SCOTTSDALE, Ariz. — Officials at Arizona-based Massage Envy said Tuesday that reports of sexual misconduct at its franchise spas are "heartbreaking" and the company is strengthening screening and reporting procedures.
The release of a six-point plan by the national company based in Scottsdale follows an investigative report last week by BuzzFeed News.
Massage Envy CEO Joe Magnacca said during a conference call with reporters that the company is committed to providing good care for its clients and keeping them safe.
"It has shaken us," he said of the allegations.
Magnacca said the company has a loyal membership but has seen a relatively moderate drop-off of membership since the BuzzFeed report.
Message Envy's plan includes bolstering background screening of all massage therapists and requiring that franchises provide law enforcement contact information to clients making an allegation of sexual assault, officials said.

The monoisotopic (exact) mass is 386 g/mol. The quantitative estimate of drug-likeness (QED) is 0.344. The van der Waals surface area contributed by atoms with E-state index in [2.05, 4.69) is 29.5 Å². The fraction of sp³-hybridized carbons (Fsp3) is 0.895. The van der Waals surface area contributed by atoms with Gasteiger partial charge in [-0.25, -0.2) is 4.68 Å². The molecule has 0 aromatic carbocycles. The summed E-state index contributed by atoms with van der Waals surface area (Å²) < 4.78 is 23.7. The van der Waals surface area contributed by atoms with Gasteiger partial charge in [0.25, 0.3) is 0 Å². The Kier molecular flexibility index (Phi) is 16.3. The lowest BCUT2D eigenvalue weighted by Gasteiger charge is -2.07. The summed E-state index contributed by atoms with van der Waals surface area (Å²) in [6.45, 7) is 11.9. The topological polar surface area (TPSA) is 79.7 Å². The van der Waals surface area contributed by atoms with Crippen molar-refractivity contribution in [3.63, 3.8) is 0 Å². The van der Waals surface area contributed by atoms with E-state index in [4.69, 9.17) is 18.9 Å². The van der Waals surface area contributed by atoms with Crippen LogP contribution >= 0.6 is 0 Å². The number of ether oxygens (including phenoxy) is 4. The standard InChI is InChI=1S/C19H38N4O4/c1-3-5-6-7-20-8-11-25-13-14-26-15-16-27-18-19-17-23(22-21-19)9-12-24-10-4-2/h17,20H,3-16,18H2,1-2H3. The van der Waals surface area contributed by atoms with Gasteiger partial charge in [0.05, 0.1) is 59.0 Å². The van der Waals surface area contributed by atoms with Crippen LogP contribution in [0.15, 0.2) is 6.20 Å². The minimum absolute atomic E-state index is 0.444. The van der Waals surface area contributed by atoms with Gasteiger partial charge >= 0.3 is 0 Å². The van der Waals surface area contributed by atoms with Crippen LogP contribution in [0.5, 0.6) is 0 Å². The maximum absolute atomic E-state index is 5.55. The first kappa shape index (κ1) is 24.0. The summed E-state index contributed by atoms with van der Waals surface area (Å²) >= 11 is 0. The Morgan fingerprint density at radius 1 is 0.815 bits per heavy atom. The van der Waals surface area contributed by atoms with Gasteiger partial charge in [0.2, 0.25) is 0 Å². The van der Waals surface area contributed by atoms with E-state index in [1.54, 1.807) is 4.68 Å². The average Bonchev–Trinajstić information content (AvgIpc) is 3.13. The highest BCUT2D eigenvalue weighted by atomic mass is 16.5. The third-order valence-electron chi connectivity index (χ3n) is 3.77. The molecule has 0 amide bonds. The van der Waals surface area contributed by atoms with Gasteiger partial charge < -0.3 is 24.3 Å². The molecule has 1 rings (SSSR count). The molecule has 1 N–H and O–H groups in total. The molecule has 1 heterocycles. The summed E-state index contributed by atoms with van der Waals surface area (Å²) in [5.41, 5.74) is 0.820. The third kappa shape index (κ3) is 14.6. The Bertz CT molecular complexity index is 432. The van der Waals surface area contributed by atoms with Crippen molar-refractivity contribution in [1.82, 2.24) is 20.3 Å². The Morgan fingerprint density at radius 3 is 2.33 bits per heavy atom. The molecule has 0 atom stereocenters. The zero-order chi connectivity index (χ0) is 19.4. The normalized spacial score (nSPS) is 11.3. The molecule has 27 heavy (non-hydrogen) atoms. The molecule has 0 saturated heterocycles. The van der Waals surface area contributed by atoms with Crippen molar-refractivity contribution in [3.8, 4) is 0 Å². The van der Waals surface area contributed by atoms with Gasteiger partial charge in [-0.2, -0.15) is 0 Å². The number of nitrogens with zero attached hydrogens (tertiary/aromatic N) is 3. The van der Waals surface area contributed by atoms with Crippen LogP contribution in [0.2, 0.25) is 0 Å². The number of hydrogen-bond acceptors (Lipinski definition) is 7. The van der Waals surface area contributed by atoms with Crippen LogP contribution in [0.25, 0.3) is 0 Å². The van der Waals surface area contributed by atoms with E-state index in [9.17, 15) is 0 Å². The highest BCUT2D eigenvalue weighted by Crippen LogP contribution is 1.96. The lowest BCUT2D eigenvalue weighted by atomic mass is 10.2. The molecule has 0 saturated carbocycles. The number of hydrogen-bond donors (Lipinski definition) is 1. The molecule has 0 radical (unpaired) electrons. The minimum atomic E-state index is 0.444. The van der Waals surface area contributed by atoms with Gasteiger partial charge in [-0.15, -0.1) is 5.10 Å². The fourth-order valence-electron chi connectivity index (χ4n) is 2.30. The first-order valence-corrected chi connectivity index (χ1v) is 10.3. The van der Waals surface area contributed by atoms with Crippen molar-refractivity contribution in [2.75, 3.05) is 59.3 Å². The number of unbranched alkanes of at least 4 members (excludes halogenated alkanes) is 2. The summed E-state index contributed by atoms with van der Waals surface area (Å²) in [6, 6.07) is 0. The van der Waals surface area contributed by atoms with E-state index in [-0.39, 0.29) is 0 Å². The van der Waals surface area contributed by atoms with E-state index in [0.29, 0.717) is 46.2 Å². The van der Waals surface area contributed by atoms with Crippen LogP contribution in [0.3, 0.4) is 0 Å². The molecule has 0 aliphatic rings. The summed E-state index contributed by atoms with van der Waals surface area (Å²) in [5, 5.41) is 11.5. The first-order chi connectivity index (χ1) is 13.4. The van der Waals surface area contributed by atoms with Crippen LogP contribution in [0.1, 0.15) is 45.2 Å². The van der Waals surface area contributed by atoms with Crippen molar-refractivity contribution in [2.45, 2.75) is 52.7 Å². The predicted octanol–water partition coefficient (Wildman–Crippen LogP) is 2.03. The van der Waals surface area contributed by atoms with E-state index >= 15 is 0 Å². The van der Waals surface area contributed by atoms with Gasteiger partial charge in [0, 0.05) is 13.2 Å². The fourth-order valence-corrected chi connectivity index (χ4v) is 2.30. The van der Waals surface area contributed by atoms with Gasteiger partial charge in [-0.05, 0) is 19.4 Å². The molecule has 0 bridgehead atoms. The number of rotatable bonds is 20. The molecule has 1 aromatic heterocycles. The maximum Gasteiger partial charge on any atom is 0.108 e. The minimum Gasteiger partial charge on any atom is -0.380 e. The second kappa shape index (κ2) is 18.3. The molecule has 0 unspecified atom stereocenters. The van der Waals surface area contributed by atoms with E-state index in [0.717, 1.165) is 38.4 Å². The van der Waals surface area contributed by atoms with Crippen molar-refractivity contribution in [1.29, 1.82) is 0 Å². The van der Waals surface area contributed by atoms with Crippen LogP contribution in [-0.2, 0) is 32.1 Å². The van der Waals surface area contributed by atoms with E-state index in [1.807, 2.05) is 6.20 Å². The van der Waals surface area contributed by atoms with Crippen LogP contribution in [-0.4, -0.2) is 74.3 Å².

BuzzFeed said more than 180 people across the United States have filed sexual assault lawsuits, police reports and other sexual misconduct complaints against Massage Envy spas, employees and the company itself.
Dozens of women reported digital and oral penetration. More than 100 reported that massage therapists groped their genitals and breasts, or committed other explicit violations.
Along with providing contact information for law enforcement, franchises will provide a private room for clients to call authorities, Magnacca said.
Melanie Hansen, Massage Envy's general counsel, said no franchise should discourage clients from reporting sexual misconduct, but the company is not requiring franchises to report clients' allegations of sexual misconduct to law enforcement.
"We believe that should be a victim's choice," she said.
Hansen declined to comment on the litigation.
Magnacca said Massage Envy's next steps include forming an advisory council to develop, maintain and implement strong standards and creating a new corporate department to oversee safety policies.
"We realize that for us, it will never be enough," he said.
The Associated Press